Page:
June is a peak spawning period for bluegill on most lakes and their bedding behavior provides opportunities to catch some of the biggest bluegill of the season.
But the truth is that not all bluegill beds are created equal — some beds hold bigger fish than others. While on any nest the big “bull” males guarding the beds are usually much larger than the female bream laying the eggs, a wide disparity in sizes of bluegill is common on different beds, even on the same lake.
Searching for and finding spawning bluegill usually results in super-fast action on quality fish. For me it was most difficult at first to change where and how I was fishing when I was catching a male bluegill on nearly every cast. But over the years I’ve become more intrigued by the idea that larger fish are available.
One piece of good news is that the largest bluegills are often near beds with smaller, more numerous bluegill. I first learned this by employing the “happy accident” formula, discovering that deeper water near obvious beds could produce a significant size quality bump over the fish I was catching.
Overall, the bite was slightly slower than in the shallow water, but it was worth the wait.
Since I first found big bream on a deep bed, checking deeper water became my go-to technique for finding the biggest bream on the beds and it has consistently worked.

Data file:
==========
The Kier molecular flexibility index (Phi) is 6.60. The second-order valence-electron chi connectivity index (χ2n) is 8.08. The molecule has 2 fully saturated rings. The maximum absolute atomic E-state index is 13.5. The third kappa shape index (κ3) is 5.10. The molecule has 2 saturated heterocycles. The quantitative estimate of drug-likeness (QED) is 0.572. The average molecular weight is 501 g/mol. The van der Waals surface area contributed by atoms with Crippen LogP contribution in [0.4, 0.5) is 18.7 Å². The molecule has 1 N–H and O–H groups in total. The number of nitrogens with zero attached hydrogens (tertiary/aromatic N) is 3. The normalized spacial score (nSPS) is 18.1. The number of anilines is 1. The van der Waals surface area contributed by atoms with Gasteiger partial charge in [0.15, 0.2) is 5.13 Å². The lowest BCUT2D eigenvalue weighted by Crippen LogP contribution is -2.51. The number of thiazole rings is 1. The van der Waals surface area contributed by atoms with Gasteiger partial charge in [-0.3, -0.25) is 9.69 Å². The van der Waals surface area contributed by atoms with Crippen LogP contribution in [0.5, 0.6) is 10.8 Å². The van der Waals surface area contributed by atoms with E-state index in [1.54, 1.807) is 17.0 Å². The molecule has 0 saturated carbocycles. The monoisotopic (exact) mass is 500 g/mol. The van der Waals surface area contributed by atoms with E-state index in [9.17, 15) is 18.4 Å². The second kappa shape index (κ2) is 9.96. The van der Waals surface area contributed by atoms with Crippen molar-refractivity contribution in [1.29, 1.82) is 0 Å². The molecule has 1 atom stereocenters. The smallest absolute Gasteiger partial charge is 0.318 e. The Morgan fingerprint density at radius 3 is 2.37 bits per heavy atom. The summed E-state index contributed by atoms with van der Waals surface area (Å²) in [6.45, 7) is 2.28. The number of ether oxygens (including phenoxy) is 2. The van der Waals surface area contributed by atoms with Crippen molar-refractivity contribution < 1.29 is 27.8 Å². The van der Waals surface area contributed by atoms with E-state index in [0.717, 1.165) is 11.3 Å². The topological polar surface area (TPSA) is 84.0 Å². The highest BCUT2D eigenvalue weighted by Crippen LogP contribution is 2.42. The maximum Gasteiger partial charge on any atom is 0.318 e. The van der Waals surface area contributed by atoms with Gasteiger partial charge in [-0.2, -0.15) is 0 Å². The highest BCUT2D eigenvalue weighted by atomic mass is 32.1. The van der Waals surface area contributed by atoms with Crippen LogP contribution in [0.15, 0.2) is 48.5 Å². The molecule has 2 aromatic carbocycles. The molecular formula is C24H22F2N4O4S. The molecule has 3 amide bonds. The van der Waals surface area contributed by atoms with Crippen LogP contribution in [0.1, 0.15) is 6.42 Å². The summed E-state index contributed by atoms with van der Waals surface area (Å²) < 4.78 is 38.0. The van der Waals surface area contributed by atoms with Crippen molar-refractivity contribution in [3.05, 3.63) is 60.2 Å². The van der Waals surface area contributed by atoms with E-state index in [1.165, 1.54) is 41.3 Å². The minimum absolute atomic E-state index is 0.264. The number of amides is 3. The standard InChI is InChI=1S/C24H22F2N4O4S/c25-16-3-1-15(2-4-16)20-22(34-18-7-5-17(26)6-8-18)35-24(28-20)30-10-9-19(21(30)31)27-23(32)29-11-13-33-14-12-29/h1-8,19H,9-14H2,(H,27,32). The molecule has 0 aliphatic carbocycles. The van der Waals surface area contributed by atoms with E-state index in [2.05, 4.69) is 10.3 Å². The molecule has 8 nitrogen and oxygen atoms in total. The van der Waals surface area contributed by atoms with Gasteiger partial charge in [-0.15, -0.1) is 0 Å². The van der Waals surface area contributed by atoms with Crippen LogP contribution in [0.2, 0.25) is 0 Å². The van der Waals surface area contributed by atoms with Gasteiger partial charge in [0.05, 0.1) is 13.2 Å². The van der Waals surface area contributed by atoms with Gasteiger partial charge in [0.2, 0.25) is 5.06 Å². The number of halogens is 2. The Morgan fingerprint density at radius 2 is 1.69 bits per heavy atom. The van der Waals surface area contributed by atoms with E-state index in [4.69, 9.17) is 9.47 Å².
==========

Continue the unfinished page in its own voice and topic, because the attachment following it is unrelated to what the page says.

It is crucial to understand that in addition to deeper water, bluegill need the right bottom substrate to make beds. That pattern also morphed into simply looking for bluegill beds in water deeper than I traditionally targeted, whether another bluegill bed was nearby or not. And the result was the “super-sized” bluegill beds are not necessarily related to other bedding fish. While the beds with the biggest bluegills are not always found in deeper water, based on many years of research it has proven to be a dependable pattern.
For the vast majority of anglers looking for bedding bluegills, the shoreline out to a specific depth of water is the primary target. The depths searched will naturally vary by lake and water color and conditions.
Shallow lakes with some water color will have bream shallower than will lakes with steep-sided shorelines and very clear water. Keep this relative depth factor in mind.
Another option for finding the biggest bedding bluegill is working areas away from the shoreline, including mid-lake humps and the shallow ridges on the outer tips of long, shallow sloping points.
The key here is prime bluegill bedding substrate will attract bream regardless where that substrate is found. You’ll find plenty of bluegill beds around the shoreline, but when you find one in any of these shallow, offshore areas, the potential for catching really big bluegills is significantly higher. And you’ll typically have it all to yourself.
But not all bluegill bed at the same time and even during times when beds are common in shallow water, often the biggest bluegill will be found in deeper water. They may be singular or clumped together in smaller groups I refer to as “bachelor groups.” They are analogous to the bachelor groups that whitetail bucks form prior to the rut.
I often find these fish when searching for deep beds. The result is essentially the same — catching really big bream, in smaller numbers, but huge sizes. One plus is I’m not restricted to fishing ideal bedding substrate. I’ll target big rocks, stumps or logs in deeper water as targets. Deep holes can also be great, as are points otherwise not suitable for bedding.